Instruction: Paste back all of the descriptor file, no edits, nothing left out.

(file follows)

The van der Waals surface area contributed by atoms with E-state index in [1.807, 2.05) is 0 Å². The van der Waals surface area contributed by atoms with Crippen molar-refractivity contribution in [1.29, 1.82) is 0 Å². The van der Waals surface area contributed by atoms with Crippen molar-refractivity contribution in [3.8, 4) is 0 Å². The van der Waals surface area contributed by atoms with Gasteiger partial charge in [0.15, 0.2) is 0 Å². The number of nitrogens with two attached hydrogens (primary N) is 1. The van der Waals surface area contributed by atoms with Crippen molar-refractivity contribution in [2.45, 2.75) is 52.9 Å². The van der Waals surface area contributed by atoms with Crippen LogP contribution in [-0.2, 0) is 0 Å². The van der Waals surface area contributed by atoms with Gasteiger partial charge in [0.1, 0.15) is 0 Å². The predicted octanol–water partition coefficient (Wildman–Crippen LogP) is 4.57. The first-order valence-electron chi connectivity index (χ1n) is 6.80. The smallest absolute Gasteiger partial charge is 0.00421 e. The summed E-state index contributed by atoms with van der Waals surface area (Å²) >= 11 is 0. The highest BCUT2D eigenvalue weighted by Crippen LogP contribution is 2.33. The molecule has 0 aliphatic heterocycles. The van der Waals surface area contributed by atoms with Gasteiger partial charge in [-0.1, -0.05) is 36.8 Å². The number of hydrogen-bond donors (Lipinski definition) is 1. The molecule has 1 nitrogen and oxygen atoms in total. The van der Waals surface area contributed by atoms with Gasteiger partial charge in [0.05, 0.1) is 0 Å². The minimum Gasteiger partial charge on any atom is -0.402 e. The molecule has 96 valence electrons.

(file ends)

The van der Waals surface area contributed by atoms with E-state index in [1.807, 2.05) is 0 Å². The van der Waals surface area contributed by atoms with Crippen molar-refractivity contribution in [1.29, 1.82) is 0 Å². The van der Waals surface area contributed by atoms with Crippen molar-refractivity contribution in [3.8, 4) is 0 Å². The van der Waals surface area contributed by atoms with Gasteiger partial charge in [0.15, 0.2) is 0 Å². The number of nitrogens with two attached hydrogens (primary N) is 1. The van der Waals surface area contributed by atoms with Crippen molar-refractivity contribution in [2.45, 2.75) is 52.9 Å². The van der Waals surface area contributed by atoms with Crippen LogP contribution in [-0.2, 0) is 0 Å². The van der Waals surface area contributed by atoms with Gasteiger partial charge in [0.1, 0.15) is 0 Å². The predicted octanol–water partition coefficient (Wildman–Crippen LogP) is 4.57. The first-order valence-electron chi connectivity index (χ1n) is 6.80. The smallest absolute Gasteiger partial charge is 0.00421 e. The summed E-state index contributed by atoms with van der Waals surface area (Å²) >= 11 is 0. The highest BCUT2D eigenvalue weighted by Crippen LogP contribution is 2.33. The molecule has 0 aliphatic heterocycles. The van der Waals surface area contributed by atoms with Gasteiger partial charge in [-0.1, -0.05) is 36.8 Å². The number of hydrogen-bond donors (Lipinski definition) is 1. The molecule has 1 nitrogen and oxygen atoms in total. The van der Waals surface area contributed by atoms with Gasteiger partial charge in [0.05, 0.1) is 0 Å². The minimum Gasteiger partial charge on any atom is -0.402 e. The molecule has 96 valence electrons.